Krewe of Morpheus

Krewe of Morpheus

The Krewe of Morpheus was established in 2000 holding only Carnival Balls until 2002. The Krewe hosted their first parade in 2002 on the first Tuesday night of the Carnival season. In 2003, they paraded through the streets of New Orleans, but as many Krewe’s today, they had many hurdles and obstacles that were hard to overcome. Instead of following the patterns of many Krewe’s they were determined to keep the Krewe of Morpheus alive.

In the summer of 2003, a very well known and well experienced Mardi Gras veteran was asked to take over as Captain. With being granted this great honor, he accepted. Bringing with him other veteran and experienced people to help him bring the Krewe of Morpheus to the forefront of all Carnival Krewe’s.

So, in the summer of 2003 the Krewe of Morpheus re-organized. The 2004 Carnival season with just a few floats and about 150 members, the Krewe of Morpheus continued to roll on the streets of New Orleans.

The following year, 2005, brought great devastation to the entire New Orleans area and its surrounding area thanks to Hurricane Katrina. Great consideration was given and an extreme scaled down version of Mardi Gras proceeded in 2006. With that, a few Krewe’s as well as the Krewe of Morpheus agreed to move their parade dates from a Tuesday and Wednesday night to a Thursday or Friday night. This also allowed the city to save money.

Seven years later, the Krewe of Morpheus rolls with over 500 members and 21 floats including many Super Floats.

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The Arts Council of New Orleans

The Arts Council of New Orleans is a private, non-profit organization designated as the City’s official arts agency. The Arts Council serves as one of eight regional distributing agencies for state arts funds and administers available municipal arts grants and the Percent For Art program for the City of New Orleans. The Arts Council works in partnership with the City of New Orleans, community groups, local, state, and national governmental agencies, and other nonprofit arts organizations to meet the arts and cultural needs of the New Orleans community through a diversity of initiatives and services.

WWNO

WWNO, the NPR member station for New Orleans, serves southeast Louisiana and parts of southwest Mississippi by broadcasting balanced news, thought provoking analysis, classical music, jazz and other musical styles, intelligent entertainment, and unique local content. We broadcast on 89.9 FM, and KTLN 90.5 FM in the Houma-Thibodaux area as a public service of the University of New Orleans. All of WWNO’s programs, including its growing local news coverage, are available online at WWNO.org.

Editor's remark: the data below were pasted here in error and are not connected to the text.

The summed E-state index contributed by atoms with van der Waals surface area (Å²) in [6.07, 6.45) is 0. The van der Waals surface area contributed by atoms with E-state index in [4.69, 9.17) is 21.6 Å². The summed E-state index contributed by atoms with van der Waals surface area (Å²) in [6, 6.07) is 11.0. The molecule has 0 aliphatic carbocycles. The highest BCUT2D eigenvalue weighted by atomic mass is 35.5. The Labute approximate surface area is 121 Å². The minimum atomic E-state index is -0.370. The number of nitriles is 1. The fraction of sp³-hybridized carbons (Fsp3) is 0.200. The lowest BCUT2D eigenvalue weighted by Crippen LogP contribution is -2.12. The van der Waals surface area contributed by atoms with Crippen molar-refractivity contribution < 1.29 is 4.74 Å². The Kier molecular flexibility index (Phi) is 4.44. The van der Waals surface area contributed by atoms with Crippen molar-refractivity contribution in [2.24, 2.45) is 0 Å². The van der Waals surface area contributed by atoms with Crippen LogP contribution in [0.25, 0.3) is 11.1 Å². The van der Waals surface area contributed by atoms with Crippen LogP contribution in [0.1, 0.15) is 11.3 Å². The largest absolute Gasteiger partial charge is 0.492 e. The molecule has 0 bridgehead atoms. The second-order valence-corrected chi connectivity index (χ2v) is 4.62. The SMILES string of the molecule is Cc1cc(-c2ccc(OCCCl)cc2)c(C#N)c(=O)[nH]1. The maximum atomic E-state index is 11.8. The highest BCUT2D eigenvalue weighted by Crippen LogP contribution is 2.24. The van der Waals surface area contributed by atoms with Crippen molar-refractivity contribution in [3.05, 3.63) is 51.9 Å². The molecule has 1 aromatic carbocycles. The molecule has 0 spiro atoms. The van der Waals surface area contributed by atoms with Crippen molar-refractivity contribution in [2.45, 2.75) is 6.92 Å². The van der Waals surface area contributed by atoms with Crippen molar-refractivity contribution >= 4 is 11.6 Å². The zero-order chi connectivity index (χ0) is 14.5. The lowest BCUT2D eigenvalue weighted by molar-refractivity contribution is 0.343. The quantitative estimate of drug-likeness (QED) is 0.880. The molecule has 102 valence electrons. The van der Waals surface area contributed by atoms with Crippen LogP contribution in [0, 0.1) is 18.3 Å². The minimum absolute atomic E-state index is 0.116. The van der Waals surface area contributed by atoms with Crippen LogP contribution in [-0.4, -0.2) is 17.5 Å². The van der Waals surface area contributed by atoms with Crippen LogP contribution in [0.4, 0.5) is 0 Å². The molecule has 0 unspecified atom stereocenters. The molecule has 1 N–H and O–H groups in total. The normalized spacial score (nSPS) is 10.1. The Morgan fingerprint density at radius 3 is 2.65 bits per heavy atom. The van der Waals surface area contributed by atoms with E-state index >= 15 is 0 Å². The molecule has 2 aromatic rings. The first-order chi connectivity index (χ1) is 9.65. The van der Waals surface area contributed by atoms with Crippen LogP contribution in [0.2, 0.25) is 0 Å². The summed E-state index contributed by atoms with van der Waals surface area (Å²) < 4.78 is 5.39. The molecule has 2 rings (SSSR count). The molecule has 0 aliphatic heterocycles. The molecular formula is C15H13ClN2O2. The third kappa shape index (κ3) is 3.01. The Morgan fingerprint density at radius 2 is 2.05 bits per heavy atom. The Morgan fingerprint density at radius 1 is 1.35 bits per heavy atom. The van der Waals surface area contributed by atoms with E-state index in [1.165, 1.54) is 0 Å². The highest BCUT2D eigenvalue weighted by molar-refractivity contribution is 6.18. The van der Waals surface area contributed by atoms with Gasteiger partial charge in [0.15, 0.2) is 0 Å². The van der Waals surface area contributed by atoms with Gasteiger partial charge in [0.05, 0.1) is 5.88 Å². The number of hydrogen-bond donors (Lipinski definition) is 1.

WWOZ

WWOZ 90.7 FM is the New Orleans Jazz and Heritage Station offering listener-supported, volunteer-programmed community radio. WWOZ covers many events live in and around the city and across the United States, and broadcasts live from the famed New Orleans Jazz and Heritage Festival annually. WWOZ’s mission is to be the worldwide voice, archive, and flag-bearer of New Orleans culture and musical heritage.

PRC

Preservation Resource Center (PRC) has been preserving, restoring, and revitalizing New Orleans’ historic architecture and neighborhoods since 1974. Throughout its history, PRC has acted as an advocacy agent on a local, regional, and national scale, spreading the word about the city’s rich architectural heritage and the economic importance of preserving this heritage. PRC also takes a hands-on approach to preservation, with a history of successfully restoring over 1,400 properties. The center strengthens and revitalizes New Orleans in a way that is forward-looking and sustainable, yet sensitive to the city’s past and its heritage.

NOMA

As a nexus for the arts in New Orleans, NOMA is committed to preserving, interpreting, and enriching its collections and renowned sculpture garden; offering innovative experiences for learning and interpretation; and uniting, inspiring, and engaging diverse communities and cultures.

The Historic New Orleans Collection

The Historic New Orleans Collection (THNOC) is a museum, research center, and publisher dedicated to preserving the history and culture of New Orleans and the Gulf South. Its holdings comprise more than one million items from more than three centuries, documenting moments both major and minor. Its four exhibition spaces–the Williams Gallery, the Louisiana History Galleries, the Boyd Cruise Gallery, and the Laura Simon Nelson Galleries for Louisiana Art–faithfully depict the multicultural stories of the region, from permanent displays exploring the evolution of Louisiana to rotating exhibitions showcasing history and fine art.

Southern Food

The Southern Food and Beverage Museum is a nonprofit living history organization dedicated to the discovery, understanding and celebration of the food, drink and the related culture of the South. While based in New Orleans, the Museum examines and celebrates all the cultures that have come together through the centuries to create the South’s unique culinary heritage. The Museum is also home to the collections of the Museum of the American Cocktail, the Galerie d’Absinthe, and a demonstration kitchen.

Louisiana Endowment for the Humanities

The Louisiana Endowment for the Humanities is a non-profit organization dedicated to providing educational opportunities to all Louisianans.

The Louisiana Endowment for the Humanities’ mission is to provide all Louisianans with access to and an appreciation of their own rich, shared and diverse historical, literary and cultural heritage through grant-supported outreach programs, family literacy and adult reading initiatives, teacher professional development institutes, publications, film and radio documentaries, museum exhibitions, cultural tourism, public lectures, library projects, and other public humanities programming.

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